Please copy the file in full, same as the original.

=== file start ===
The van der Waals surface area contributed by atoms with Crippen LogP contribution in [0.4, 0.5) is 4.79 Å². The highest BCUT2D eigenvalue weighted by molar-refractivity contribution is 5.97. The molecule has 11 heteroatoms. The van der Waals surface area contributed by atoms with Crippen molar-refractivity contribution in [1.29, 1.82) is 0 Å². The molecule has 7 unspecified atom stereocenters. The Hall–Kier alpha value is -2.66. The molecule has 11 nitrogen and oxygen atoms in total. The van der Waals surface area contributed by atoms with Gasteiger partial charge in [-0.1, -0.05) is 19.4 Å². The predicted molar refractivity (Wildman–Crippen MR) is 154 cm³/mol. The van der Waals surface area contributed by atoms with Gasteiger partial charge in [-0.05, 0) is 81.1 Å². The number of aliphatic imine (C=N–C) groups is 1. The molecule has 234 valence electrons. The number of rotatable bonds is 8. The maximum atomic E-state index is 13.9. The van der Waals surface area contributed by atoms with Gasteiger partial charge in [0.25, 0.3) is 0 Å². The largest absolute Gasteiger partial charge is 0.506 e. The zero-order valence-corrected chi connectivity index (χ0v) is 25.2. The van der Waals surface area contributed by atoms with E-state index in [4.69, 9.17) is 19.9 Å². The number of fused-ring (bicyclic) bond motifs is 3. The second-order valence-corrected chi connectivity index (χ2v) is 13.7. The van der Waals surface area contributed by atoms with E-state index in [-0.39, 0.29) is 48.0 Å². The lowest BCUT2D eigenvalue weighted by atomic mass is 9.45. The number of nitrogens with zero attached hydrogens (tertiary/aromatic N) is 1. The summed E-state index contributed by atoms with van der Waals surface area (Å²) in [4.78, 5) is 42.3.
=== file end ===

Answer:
The van der Waals surface area contributed by atoms with Crippen LogP contribution in [0.4, 0.5) is 4.79 Å². The highest BCUT2D eigenvalue weighted by molar-refractivity contribution is 5.97. The molecule has 11 heteroatoms. The van der Waals surface area contributed by atoms with Crippen molar-refractivity contribution in [1.29, 1.82) is 0 Å². The molecule has 7 unspecified atom stereocenters. The Hall–Kier alpha value is -2.66. The molecule has 11 nitrogen and oxygen atoms in total. The van der Waals surface area contributed by atoms with Gasteiger partial charge in [-0.1, -0.05) is 19.4 Å². The predicted molar refractivity (Wildman–Crippen MR) is 154 cm³/mol. The van der Waals surface area contributed by atoms with Gasteiger partial charge in [-0.05, 0) is 81.1 Å². The number of aliphatic imine (C=N–C) groups is 1. The molecule has 234 valence electrons. The number of rotatable bonds is 8. The maximum atomic E-state index is 13.9. The van der Waals surface area contributed by atoms with Gasteiger partial charge in [0.25, 0.3) is 0 Å². The largest absolute Gasteiger partial charge is 0.506 e. The zero-order valence-corrected chi connectivity index (χ0v) is 25.2. The van der Waals surface area contributed by atoms with E-state index in [4.69, 9.17) is 19.9 Å². The number of fused-ring (bicyclic) bond motifs is 3. The second-order valence-corrected chi connectivity index (χ2v) is 13.7. The van der Waals surface area contributed by atoms with E-state index in [-0.39, 0.29) is 48.0 Å². The lowest BCUT2D eigenvalue weighted by atomic mass is 9.45. The number of nitrogens with zero attached hydrogens (tertiary/aromatic N) is 1. The summed E-state index contributed by atoms with van der Waals surface area (Å²) in [4.78, 5) is 42.3.